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Stamford Daily Voice serves Stamford, CT


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Brotherly Love Displayed at Stamford Concert

STAMFORD, Conn.- Standing up on stage at a packed Palace Theater may intimidate a lot of people, but 8-year-old Nicholas Portanova had no problem telling the audience to befriend people on the autism spectrum Friday night. He was opening the 5th Annual Concert for Autism.

“Don’t think of them as some other creature or species. They are the same as you, and always will be,” he said, “I expect you to always make them feel better and never call them rude names.”

Nicholas knows a lot about how people on the autism spectrum feel because his older brother Anthony is on the spectrum and before introducing Jerry Pia and SlikStuff, he advised the audience to develop relationships like he has with his brother.

“Hopefully, next year you will be the greatest friend to all with Autism like I am to my brother Anthony , the Prince of our Family,” he said drawing applause after every statement he made.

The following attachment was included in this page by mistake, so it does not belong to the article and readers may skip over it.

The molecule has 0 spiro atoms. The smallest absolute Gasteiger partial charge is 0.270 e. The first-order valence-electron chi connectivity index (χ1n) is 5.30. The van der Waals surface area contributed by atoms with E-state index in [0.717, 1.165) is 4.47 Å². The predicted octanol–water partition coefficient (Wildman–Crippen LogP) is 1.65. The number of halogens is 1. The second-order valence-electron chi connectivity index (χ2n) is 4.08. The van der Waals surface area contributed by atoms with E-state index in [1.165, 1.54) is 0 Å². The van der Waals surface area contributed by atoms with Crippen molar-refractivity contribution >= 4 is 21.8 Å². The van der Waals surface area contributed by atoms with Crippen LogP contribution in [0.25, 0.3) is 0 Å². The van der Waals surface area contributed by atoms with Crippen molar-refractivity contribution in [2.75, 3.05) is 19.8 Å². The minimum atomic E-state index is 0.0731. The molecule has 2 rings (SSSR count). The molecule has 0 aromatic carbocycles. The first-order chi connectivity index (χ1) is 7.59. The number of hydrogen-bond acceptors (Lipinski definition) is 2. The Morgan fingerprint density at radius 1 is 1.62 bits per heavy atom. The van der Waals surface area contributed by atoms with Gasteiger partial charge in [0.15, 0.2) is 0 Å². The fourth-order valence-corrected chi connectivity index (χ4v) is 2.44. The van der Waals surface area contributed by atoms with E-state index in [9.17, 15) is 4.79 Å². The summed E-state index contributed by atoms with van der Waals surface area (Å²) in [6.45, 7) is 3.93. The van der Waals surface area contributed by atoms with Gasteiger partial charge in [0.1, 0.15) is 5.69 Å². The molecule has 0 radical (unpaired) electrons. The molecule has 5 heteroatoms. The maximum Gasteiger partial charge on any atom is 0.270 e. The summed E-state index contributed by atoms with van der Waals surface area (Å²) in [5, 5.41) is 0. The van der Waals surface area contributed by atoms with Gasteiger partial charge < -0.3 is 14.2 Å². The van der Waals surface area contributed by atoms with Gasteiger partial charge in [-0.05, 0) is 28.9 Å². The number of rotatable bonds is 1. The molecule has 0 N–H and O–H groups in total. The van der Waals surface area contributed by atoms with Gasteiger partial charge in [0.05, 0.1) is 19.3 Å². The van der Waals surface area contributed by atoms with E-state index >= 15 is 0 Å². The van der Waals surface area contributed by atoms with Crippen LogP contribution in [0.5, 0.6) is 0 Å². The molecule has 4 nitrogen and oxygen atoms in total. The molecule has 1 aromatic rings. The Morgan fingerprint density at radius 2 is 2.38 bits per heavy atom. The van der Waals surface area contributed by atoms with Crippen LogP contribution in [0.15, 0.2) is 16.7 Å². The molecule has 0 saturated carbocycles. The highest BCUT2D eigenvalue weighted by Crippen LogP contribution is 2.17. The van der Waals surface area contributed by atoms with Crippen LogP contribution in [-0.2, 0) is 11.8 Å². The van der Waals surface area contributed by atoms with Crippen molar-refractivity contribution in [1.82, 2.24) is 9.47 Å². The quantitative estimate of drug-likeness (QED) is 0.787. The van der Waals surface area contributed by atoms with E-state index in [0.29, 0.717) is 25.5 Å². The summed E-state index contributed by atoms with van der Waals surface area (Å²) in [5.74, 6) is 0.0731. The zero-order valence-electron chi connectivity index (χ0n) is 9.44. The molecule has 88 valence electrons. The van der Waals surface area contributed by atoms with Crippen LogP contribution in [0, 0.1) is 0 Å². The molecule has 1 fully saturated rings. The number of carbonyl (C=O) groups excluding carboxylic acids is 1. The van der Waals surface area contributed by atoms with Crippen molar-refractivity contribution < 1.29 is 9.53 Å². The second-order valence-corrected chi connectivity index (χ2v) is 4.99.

This is the third straight year Nicholas has given his appeal to the audience, earning him the nickname “The Youngest Autism Ambassador.” Each year he creates his own speech and won’t even show his mother Robin Portanova , founder of Stamford Education 4 Autism - which the concert benefits, before the show. She admitted that she makes him show someone else just before show time to make sure he does not say anything inappropriate.

The rest of the concert was dedicated to music headlined by Felix Cavaliere’s Rascals who provided numerous of medley’s that combined Rascals music with other hit songs from the ‘60s and ‘70s. The Rock and Roll Hall of Famer did not disappoint as the audience was singing and clapping along with every song--on the “Good Loving” closing medley people even started dancing in the aisles and in front of the stage.

Jerry Pia and SlikStuff also pulled on the heart strings when they premiered “Just Call My Name” which was written especially for the night and is about helping the kids. Also, while they played photos of the children in Stamford Public Schools on the Autism Spectrum flashed behind them.

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